Scientific Name ....................... Common Name
Tor putitora (Ham.) -------------- Golden or putitora mahseer
Tor tor (Ham.) ------------------- Turiya or tor mahseer
Tor khudree (Sykes) -------------- Deccan or khudree mahseer
Tor mussullah (Sykes) ------------ Humpback or mussullah mahseer
Tor kulkarnii ---------------------- Dwarf mahseer
Tor progeneius (McClelland) ------- Jungha of the Assamese
Tor mosal (Sykes) ---------------- Copper or mosal mahseer
In addition to the above, three sub-species, viz., Tor mosal mahanadicus, Tor khudree malabaricus and Tor khudree longispinis are considered by Desai (2002) as valid species, with some reservations. Different species of mahseer occupy different ecosystems ranging from tropical waters where summer temperatures reach 35°C, to sub-Himalayan regions, where the temperatures fall to 6°C. Similarly, they occur in streams hardly above sea level and are also found at an altitude of 2000 m above sea level. Jhingran and Sehgal (1978) remarked that the occurrence and distribution of mahseer is controlled by the prevailing water temperature of the streams and not by the altitude.
Mahseers were considered as carnivorous and slow growing and thus unsuitable for fish culture. However, a careful study of the feeding habits of mahseer indicating that it is omnivorous has dispelled the notion that mahseer are carnivorous. Studies on the anatomical adaptations of the alimentary canal system also confirm that mahseer are omnivorous.
Tripathi (1995) suggested the inclusion of mahseer in polyculture, cage culture and for river ranching and has stated that mahseer would not compete with mrigal (Cirrhinus mrigala) and the common carp. The importance of mahseers as a World-famous game fish is well known. The group comes in a spectrum of colours from deep burnt copper, through gold, silver, dark black, and inhabit different rivers through out the length and breadth of India, Pakistan, Burma, Bangladesh Srilanka, and even Thailand, (Thomas, 1897). Among the seven different recorded species (viz. Tor putitora, T. mussulah, T.khudree, T mosal, T. progeneius, T. tor and Acrossocheilus hexangonolepis). Tor putitora or golden mahseer is one of the most-sought after species providing the main fishery in the uplands all along the Himalayan belt extending from Kashmir in the north-west to Sadiya in the north-east.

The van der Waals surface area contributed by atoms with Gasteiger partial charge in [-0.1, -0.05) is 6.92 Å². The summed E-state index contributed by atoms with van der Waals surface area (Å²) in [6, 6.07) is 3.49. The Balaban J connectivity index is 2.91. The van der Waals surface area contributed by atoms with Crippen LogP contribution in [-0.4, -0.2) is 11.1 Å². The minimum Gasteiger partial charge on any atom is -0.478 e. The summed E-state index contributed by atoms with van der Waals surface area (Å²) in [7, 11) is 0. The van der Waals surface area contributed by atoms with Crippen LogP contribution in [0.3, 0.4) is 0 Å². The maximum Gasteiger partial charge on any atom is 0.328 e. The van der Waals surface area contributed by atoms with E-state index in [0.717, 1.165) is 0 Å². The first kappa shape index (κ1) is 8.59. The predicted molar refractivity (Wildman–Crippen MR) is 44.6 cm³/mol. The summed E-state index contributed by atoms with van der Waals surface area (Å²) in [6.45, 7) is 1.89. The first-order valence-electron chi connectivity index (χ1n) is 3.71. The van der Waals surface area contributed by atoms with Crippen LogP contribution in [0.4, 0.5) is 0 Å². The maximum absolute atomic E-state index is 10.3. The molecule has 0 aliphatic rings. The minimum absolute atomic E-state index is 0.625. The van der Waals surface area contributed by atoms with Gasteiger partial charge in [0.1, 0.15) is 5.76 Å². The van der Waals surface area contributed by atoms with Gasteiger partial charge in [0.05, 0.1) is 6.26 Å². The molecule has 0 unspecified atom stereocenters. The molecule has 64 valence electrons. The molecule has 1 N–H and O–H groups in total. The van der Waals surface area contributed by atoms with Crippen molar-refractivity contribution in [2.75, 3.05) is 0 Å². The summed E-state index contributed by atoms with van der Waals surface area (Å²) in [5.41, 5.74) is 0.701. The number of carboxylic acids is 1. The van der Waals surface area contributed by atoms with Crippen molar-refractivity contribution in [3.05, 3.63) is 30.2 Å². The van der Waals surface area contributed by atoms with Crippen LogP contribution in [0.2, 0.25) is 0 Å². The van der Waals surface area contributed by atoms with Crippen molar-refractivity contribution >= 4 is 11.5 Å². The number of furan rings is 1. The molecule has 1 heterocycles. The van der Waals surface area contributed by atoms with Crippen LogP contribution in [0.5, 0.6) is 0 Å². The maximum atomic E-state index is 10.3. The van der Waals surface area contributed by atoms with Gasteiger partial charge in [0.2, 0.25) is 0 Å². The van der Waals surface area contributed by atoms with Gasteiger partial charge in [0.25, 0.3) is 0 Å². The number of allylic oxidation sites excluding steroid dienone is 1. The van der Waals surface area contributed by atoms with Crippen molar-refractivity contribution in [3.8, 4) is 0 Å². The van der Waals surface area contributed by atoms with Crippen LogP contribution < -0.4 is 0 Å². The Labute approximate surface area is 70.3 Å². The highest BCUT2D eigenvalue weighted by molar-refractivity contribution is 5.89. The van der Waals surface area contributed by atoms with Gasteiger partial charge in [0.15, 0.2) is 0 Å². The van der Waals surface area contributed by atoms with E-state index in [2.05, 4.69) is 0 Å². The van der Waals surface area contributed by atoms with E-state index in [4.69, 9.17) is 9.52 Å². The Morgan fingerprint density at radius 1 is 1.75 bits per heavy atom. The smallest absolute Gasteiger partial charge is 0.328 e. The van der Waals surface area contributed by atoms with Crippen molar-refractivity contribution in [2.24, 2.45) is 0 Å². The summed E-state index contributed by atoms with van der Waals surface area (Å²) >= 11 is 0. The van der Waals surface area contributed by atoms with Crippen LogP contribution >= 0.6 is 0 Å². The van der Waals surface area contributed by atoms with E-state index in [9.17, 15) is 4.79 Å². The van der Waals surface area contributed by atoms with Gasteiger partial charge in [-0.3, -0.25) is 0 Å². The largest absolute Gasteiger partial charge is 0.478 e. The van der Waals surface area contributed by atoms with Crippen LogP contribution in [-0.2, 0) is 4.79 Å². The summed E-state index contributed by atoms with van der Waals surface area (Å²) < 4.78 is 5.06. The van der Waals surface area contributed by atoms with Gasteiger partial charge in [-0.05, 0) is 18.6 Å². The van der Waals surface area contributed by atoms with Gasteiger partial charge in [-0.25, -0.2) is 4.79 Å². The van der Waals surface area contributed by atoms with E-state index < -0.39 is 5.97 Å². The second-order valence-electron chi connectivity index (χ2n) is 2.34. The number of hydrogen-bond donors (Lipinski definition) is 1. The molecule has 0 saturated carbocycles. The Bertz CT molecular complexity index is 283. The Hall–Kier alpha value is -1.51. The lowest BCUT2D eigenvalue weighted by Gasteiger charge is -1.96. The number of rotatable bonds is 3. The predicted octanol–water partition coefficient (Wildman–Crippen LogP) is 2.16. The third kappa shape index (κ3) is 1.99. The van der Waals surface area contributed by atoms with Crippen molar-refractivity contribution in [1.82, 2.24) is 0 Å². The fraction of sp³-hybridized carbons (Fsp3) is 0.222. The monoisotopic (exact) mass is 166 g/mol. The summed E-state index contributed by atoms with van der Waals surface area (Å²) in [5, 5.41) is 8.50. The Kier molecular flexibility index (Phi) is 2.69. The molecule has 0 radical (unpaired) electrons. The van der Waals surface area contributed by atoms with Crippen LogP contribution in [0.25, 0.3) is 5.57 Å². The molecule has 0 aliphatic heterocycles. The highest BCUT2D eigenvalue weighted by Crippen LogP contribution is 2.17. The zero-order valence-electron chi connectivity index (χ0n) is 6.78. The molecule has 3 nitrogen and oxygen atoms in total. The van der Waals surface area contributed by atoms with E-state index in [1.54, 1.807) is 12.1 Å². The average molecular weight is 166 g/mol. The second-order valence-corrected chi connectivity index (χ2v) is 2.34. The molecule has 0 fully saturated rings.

The fish is also known as Greyhound or the thick-lipped mahseer and has been observed to attain the weight of 70-80 kg. (Misra, 1962). Anglers regard golden mahseer as one of the finest sport-fish and it is a source of recreation to innumerable sportsmen both Indian & Foreigner Thomas, 1897 in his famous book " The Rod in India" stated that pound for pound mahseer is far superior to ‘lordly salmon’ in sporting qualities. To the local fishermen too, mahseers have been of considerable importance because of their large size, hardy texture, high commercial value and longer shelf life.